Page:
The other day, walking down a tree-lined street, we were startled by a sudden crash and scramble at our feet. A squirrel had fallen from a tree! It quickly recovered and dashed away, back up the same tree trunk from which it had come. That never — or almost never — happens. Why not? Scientists at UC Berkeley have been investigating just that question.
The desire for a peanut is enough to make a squirrel give an Olympic performance. The scientists practically held up “9” and “10” score signs as they watched their guest squirrels run an obstacle course the researchers set up. The squirrels, which live in eucalyptus trees on the campus, even used creative moves when the course was made more difficult. This story shows that good-old empirical science still has the power to fascinate and build understanding, without a need for Darwinian storytelling.
How many movies show a protagonist running from danger, having to make a split-second decision whether to leap over a gap? The scene from Raiders of the Lost Ark showing Indiana Jones running from a rolling boulder, leaping over a chasm, and hanging by his fingernails comes to mind. For squirrels leaping from branch to branch in the trees, this is par for the course. Speaking of that, they also know parkour — the ability to bounce off a wall for extra oomph in a dangerous leap. Parkour is a popular urban sport highlighted in many YouTube videos, where a runner tries to leap from rooftop to rooftop through a rapid series of daring leaps without assistance. It is as dangerous as it looks, but some get really good at it, performing flips and twists in some of the riskier sequences.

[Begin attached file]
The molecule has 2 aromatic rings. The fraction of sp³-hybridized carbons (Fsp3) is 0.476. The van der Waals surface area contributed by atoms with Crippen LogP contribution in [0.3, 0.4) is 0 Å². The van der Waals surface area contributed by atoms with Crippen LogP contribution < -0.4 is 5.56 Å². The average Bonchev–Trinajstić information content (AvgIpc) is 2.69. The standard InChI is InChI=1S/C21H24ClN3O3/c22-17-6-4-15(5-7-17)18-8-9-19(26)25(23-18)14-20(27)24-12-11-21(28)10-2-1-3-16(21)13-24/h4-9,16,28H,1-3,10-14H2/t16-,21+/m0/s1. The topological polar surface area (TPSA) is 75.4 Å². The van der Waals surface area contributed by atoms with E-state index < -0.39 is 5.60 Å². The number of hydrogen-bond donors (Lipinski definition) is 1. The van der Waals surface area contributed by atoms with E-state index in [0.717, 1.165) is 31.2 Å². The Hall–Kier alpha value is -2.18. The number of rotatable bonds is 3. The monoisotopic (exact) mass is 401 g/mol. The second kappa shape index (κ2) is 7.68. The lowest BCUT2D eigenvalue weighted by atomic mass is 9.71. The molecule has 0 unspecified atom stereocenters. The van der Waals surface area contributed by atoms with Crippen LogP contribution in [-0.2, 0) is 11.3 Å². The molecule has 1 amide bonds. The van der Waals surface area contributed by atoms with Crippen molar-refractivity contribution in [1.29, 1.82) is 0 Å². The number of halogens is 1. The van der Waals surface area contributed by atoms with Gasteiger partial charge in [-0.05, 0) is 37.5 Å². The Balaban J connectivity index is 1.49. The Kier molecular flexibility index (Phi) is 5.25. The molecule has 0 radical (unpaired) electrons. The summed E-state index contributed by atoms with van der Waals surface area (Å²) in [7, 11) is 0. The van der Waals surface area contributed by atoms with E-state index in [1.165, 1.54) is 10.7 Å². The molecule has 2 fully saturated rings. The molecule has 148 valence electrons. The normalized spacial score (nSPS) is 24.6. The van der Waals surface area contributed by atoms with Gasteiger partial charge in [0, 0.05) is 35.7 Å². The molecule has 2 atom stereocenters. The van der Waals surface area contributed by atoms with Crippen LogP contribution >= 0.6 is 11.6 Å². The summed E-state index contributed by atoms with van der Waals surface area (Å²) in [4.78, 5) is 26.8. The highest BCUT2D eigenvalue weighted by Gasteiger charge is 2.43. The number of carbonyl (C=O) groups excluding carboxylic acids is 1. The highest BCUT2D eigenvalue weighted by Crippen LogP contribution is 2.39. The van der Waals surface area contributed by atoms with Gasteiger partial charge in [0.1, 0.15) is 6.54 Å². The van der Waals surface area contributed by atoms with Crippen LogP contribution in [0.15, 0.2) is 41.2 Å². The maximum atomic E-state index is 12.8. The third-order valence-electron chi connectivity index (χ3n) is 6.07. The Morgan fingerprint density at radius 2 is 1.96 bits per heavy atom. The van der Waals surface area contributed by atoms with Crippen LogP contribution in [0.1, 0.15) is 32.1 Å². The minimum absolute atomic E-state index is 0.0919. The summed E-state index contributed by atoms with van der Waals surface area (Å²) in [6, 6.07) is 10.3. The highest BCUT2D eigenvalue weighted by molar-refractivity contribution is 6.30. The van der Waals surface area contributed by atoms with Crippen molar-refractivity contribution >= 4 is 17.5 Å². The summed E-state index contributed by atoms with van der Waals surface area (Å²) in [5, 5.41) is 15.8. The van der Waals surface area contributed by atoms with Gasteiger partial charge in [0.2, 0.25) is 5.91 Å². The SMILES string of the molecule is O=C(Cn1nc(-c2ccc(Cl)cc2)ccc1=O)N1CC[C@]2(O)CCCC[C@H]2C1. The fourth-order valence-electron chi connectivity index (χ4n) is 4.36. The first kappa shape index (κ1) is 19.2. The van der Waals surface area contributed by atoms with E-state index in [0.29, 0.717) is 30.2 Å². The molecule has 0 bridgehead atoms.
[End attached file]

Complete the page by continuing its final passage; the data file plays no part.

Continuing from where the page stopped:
UC Berkeley biologists Nathaniel Hunt and Robert Full, with help from two colleagues in the psychology department, set up the outdoor experiments on campus. A quick video shows the setup and some of the squirrel performances in slow motion.
The results made the cover story in Science on August 6 with the title, “Acrobatic squirrels learn to leap and land on tree branches without falling.” It begins with alacrity: